Children’s laureates join forces to campaign for creativity in schools

Nine award-winning writers and illustrators to tackle issues together

Chris Riddell, the children’s laureate, has called together a ‘Laureate’s Assemble’ to stand up for the arts in schools.

Mr Riddell, who is the ninth children’s laureate, reportedly held a initial meeting with all eight former children’s laureates, including Malorie Blackman, Michael Morpurgo and Quentin Blake, earlier this month.

By working together, Mr Riddell is hoping the group of award-winning writers and illustrators may bring more weight to issues that concern them.

“The falling value of creativity is a big problem,” he told the Observer newspaper, which suggested that fears about the impact of the English Baccalureate on arts subjects were a key concern.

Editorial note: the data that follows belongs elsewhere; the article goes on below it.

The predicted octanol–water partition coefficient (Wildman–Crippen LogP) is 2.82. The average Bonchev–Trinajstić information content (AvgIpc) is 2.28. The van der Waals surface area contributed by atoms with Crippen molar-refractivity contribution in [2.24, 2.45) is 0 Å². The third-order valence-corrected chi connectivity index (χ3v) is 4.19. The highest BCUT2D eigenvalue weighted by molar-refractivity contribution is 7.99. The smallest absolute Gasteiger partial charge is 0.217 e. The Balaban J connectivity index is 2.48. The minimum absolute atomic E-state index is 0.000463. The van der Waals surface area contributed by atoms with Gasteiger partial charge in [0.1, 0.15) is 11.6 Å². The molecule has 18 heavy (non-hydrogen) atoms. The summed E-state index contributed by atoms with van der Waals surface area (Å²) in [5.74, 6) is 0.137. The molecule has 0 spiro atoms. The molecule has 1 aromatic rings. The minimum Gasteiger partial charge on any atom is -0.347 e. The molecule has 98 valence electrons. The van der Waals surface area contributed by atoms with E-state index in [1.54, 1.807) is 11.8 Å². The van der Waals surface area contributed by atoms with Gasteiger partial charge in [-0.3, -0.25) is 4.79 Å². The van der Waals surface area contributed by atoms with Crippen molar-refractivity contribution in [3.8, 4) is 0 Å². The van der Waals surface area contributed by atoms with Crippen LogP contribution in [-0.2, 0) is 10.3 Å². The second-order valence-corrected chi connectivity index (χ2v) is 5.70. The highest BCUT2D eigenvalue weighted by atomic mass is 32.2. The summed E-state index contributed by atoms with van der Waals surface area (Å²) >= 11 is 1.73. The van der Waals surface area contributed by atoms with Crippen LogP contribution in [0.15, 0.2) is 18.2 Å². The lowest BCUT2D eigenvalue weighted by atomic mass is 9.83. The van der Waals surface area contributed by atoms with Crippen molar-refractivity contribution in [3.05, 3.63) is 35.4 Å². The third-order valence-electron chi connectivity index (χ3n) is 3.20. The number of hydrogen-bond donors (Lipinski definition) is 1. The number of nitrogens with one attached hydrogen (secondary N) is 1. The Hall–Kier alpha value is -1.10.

“I felt that since I was appointed last year, I have relied heavily on the credit of the people who have gone before me … but I wondered if I could now make it a collective thing. Could we all get together and tackle some of the issues?

“When you have someone like Jacqueline Wilson involved, or Michael Rosen, I feel we could get somewhere.”

The group of award-winning writers and illustrators have campaigned on various issues individually during their tenures – from the role of libraries to more diversity in books.

Mr Riddell, who won the Kate Greenaway Award earlier this week for his illustrations in The Sleeper and The Spindle written by Neil Gaiman, has spoken out against excessive testing in schools.

Last month, he told the TES that a culture of testing at an early age causes a lot of “unnecessary tension and problems for both teachers and pupils”.

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